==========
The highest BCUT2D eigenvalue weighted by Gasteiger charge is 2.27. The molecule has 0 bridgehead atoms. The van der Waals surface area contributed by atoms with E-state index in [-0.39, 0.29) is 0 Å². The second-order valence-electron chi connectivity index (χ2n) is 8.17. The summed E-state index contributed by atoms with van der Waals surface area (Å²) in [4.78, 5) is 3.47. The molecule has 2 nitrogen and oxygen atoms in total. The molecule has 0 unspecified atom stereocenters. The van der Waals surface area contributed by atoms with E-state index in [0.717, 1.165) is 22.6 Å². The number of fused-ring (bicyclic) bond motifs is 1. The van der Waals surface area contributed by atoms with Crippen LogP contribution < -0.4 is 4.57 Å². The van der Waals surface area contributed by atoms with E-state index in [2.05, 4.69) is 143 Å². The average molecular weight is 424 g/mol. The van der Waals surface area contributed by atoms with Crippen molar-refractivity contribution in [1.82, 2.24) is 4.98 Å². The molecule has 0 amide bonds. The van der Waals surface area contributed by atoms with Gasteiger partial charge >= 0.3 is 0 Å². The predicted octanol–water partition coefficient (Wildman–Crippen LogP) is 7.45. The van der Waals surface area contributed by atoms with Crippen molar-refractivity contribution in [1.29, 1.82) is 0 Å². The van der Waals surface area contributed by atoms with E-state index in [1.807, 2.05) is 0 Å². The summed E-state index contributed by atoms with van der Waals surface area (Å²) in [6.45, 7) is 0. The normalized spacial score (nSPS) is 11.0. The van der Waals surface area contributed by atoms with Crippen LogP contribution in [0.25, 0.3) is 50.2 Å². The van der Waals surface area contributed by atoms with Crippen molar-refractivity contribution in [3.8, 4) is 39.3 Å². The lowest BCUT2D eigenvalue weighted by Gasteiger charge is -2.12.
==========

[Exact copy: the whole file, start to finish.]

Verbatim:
The highest BCUT2D eigenvalue weighted by Gasteiger charge is 2.27. The molecule has 0 bridgehead atoms. The van der Waals surface area contributed by atoms with E-state index in [-0.39, 0.29) is 0 Å². The second-order valence-electron chi connectivity index (χ2n) is 8.17. The summed E-state index contributed by atoms with van der Waals surface area (Å²) in [4.78, 5) is 3.47. The molecule has 2 nitrogen and oxygen atoms in total. The molecule has 0 unspecified atom stereocenters. The van der Waals surface area contributed by atoms with E-state index in [0.717, 1.165) is 22.6 Å². The number of fused-ring (bicyclic) bond motifs is 1. The van der Waals surface area contributed by atoms with Crippen LogP contribution < -0.4 is 4.57 Å². The van der Waals surface area contributed by atoms with E-state index in [2.05, 4.69) is 143 Å². The average molecular weight is 424 g/mol. The van der Waals surface area contributed by atoms with Crippen molar-refractivity contribution in [1.82, 2.24) is 4.98 Å². The molecule has 0 amide bonds. The van der Waals surface area contributed by atoms with Gasteiger partial charge >= 0.3 is 0 Å². The predicted octanol–water partition coefficient (Wildman–Crippen LogP) is 7.45. The van der Waals surface area contributed by atoms with Crippen molar-refractivity contribution in [1.29, 1.82) is 0 Å². The van der Waals surface area contributed by atoms with E-state index in [1.807, 2.05) is 0 Å². The summed E-state index contributed by atoms with van der Waals surface area (Å²) in [6.45, 7) is 0. The normalized spacial score (nSPS) is 11.0. The van der Waals surface area contributed by atoms with Crippen LogP contribution in [0.25, 0.3) is 50.2 Å². The van der Waals surface area contributed by atoms with Crippen molar-refractivity contribution in [3.8, 4) is 39.3 Å². The lowest BCUT2D eigenvalue weighted by Gasteiger charge is -2.12.